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Let $\mathrm{gnu}(n)$ denote the number of groups of order $n$ up to isomorphism.

$\mathrm{gnu}(1), \mathrm{gnu}(2), \mathrm{gnu}(3), \dots$ is now a sequence of integers, and we may ask if and where the subsequence $1, 2, 3, \dots, k$ appears successively, for some integer $k$.

Just looking through the first few terms, it is not hard to find an instance of $1, 2, 3, 4$, namely $\mathrm{gnu}(73), \mathrm{gnu}(74), \mathrm{gnu}(75), \mathrm{gnu}(76)$. But $\mathrm{gnu}(77)=1$, so this is not a $1,2,3,4,5$.

To find $1,2,3,4,5$ is significantly harder. There are necessary and sufficient conditions on $n$ which determine whether $\mathrm{gnu}(n)=1,2,3,4$, listed for example in this paper on page 6. I implemented these to find the integers $n$ such that $\mathrm{gnu}(n+i)=i$ for $1 \leq i \leq 4$. I've written a computer program to find these - the sequence begins $n = 72, 20664, 66600, 84744, 89784, 141240, 175032, 232680, 271272, 288072, 378984,...$.

Hence our candidates for where we want to find a $5$ are at $77, 20669, 66605, 84749, 89789, 141245, 175037, 232685, 271277, 288077, 378989,...$.

I've tested these manually and, hoping that my calculations and program are correct, the earliest instance of a $1,2,3,4,5$ occurs at $\mathrm{gnu}(2814121), \mathrm{gnu}(2814122), \mathrm{gnu}(2814123), \mathrm{gnu}(2814124), \mathrm{gnu}(2814125)$. But $\mathrm{gnu}(2814126)=24$, so this is not a $1,2,3,4,5,6$.


The obvious next challenge is to find a $1,2,3,4,5,6$. That's a lot harder as:

  • I've struggled to find a necessary and sufficient condition for $\mathrm{gnu}(n)=5$ anywhere online (and am not sure on how to begin deriving it myself!)
  • As $n$ gets large, the tests for whether $\mathrm{gnu}(n)=1,2,3,4$ tend to get longer, since they're based on the prime factorization of $n$

So, I'm wondering if anyone has any observations that'd make finding a $1,2,3,4,5,6$ easier:

  • Is there a necessary and sufficient condition for $\mathrm{gnu}(n)=5$?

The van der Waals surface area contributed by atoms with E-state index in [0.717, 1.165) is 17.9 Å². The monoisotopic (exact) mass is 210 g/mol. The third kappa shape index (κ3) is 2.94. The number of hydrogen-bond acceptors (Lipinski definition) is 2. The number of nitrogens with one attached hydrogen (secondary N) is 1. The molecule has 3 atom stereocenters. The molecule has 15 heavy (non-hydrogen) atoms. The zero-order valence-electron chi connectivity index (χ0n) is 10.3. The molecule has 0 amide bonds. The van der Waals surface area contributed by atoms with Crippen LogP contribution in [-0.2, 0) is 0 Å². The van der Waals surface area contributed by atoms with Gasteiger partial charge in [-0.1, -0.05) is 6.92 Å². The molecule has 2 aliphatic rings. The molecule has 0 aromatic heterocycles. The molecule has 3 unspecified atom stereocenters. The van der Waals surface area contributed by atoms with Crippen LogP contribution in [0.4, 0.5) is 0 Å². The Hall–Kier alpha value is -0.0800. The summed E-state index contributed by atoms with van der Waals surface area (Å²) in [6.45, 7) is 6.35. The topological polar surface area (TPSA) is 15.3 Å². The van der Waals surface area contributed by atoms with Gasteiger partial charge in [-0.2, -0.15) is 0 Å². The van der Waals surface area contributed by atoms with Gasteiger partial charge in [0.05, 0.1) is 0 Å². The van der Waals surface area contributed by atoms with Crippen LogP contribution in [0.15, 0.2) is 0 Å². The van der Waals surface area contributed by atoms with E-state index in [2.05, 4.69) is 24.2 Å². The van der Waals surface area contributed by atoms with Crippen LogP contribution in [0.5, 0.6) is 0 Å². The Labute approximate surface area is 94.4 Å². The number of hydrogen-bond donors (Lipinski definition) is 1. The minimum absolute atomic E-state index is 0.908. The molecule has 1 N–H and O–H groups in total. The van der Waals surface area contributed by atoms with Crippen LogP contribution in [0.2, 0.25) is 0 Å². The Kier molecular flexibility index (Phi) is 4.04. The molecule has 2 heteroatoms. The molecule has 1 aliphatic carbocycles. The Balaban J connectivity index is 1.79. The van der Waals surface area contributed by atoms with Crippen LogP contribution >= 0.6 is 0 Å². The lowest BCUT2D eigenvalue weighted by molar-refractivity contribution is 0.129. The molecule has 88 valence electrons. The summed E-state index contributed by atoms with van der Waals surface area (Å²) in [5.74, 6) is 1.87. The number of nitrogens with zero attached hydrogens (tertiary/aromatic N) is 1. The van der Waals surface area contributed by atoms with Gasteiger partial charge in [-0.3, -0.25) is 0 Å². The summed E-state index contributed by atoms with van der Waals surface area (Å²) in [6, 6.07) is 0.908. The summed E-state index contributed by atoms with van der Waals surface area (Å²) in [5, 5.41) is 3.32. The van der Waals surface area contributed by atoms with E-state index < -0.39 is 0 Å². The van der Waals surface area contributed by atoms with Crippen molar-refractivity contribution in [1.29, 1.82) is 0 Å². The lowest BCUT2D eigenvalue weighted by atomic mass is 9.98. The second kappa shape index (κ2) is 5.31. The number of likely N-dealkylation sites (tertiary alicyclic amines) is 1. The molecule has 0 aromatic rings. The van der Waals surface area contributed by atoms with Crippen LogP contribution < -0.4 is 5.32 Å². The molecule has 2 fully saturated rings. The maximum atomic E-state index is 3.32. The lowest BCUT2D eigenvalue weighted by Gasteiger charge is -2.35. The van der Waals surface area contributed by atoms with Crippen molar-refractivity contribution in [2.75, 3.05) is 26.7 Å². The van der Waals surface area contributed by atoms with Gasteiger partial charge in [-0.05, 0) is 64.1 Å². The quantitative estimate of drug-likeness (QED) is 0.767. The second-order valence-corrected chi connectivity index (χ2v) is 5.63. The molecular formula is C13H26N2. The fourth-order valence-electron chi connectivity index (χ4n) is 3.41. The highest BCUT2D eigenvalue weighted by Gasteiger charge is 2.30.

• Is there some smarter method for how we may search for this?
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    $\begingroup$ I have to admit that I cannot really understand why lots of people find this question (and also a related question,"does there exits $n>1$ with ${\rm gnu}(n)=n$?") interesting. Is it just curiosity? $\endgroup$
    – Derek Holt
    Commented Jun 12 at 17:44
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    $\begingroup$ @DerekHolt There are tons of boring questions and overmore heavily opinion-based , and then there occurs a really interesting question like this (namely whether the sequence of gnus contains $1,2,3,4,5,6$ and , if , when it occurs first) and you find this "boring" ? Seems that people have a very different opinion concerning "interesting" and "boring". The upvotes need not mean that the users consider this "interesting" , the excellent presentation alone deserves a high score. We need more of such questions ! $\endgroup$
    – Peter
    Commented Jun 13 at 14:24
  • $\begingroup$ The related question was posted by me but I was not the first. It is an old still open problem whether $gnu(n)=n$ has a nontrivial solution , but I did not know this. I independently arrived at this question which I consider both natural and fascinating. $\endgroup$
    – Peter
    Commented Jun 13 at 14:30
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    $\begingroup$ @Peter I did not use the word "boring", and I do not find the problem boring. I was hoping that someone would say why they find the question interesting. $\endgroup$
    – Derek Holt
    Commented Jun 13 at 16:07
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    $\begingroup$ Similarly to many elementary questions in number theory (for example: are there infinitely many primes of the form $n^2+1$), it can be very difficult to say anything interesting about questions of this type. The question might become interesting if a solution is found.. $\endgroup$ Commented Jun 15 at 10:25

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